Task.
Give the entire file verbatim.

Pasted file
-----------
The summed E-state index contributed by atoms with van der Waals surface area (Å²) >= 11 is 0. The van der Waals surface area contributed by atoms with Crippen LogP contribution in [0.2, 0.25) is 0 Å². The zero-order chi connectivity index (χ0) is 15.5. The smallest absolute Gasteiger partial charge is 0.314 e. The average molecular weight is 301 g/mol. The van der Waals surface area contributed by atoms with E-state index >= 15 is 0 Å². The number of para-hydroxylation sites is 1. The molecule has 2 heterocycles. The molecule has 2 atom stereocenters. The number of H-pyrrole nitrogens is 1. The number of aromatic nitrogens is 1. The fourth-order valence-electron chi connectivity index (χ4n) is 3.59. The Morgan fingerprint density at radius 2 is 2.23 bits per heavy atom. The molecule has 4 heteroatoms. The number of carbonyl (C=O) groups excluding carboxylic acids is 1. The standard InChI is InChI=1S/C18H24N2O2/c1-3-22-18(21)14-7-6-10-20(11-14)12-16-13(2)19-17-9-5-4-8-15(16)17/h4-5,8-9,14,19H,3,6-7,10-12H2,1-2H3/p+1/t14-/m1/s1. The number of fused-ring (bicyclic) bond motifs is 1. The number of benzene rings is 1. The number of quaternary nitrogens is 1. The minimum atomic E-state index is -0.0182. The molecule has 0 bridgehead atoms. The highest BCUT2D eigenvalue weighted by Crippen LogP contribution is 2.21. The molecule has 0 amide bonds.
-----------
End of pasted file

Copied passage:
The summed E-state index contributed by atoms with van der Waals surface area (Å²) >= 11 is 0. The van der Waals surface area contributed by atoms with Crippen LogP contribution in [0.2, 0.25) is 0 Å². The zero-order chi connectivity index (χ0) is 15.5. The smallest absolute Gasteiger partial charge is 0.314 e. The average molecular weight is 301 g/mol. The van der Waals surface area contributed by atoms with E-state index >= 15 is 0 Å². The number of para-hydroxylation sites is 1. The molecule has 2 heterocycles. The molecule has 2 atom stereocenters. The number of H-pyrrole nitrogens is 1. The number of aromatic nitrogens is 1. The fourth-order valence-electron chi connectivity index (χ4n) is 3.59. The Morgan fingerprint density at radius 2 is 2.23 bits per heavy atom. The molecule has 4 heteroatoms. The number of carbonyl (C=O) groups excluding carboxylic acids is 1. The standard InChI is InChI=1S/C18H24N2O2/c1-3-22-18(21)14-7-6-10-20(11-14)12-16-13(2)19-17-9-5-4-8-15(16)17/h4-5,8-9,14,19H,3,6-7,10-12H2,1-2H3/p+1/t14-/m1/s1. The number of fused-ring (bicyclic) bond motifs is 1. The number of benzene rings is 1. The number of quaternary nitrogens is 1. The minimum atomic E-state index is -0.0182. The molecule has 0 bridgehead atoms. The highest BCUT2D eigenvalue weighted by Crippen LogP contribution is 2.21. The molecule has 0 amide bonds.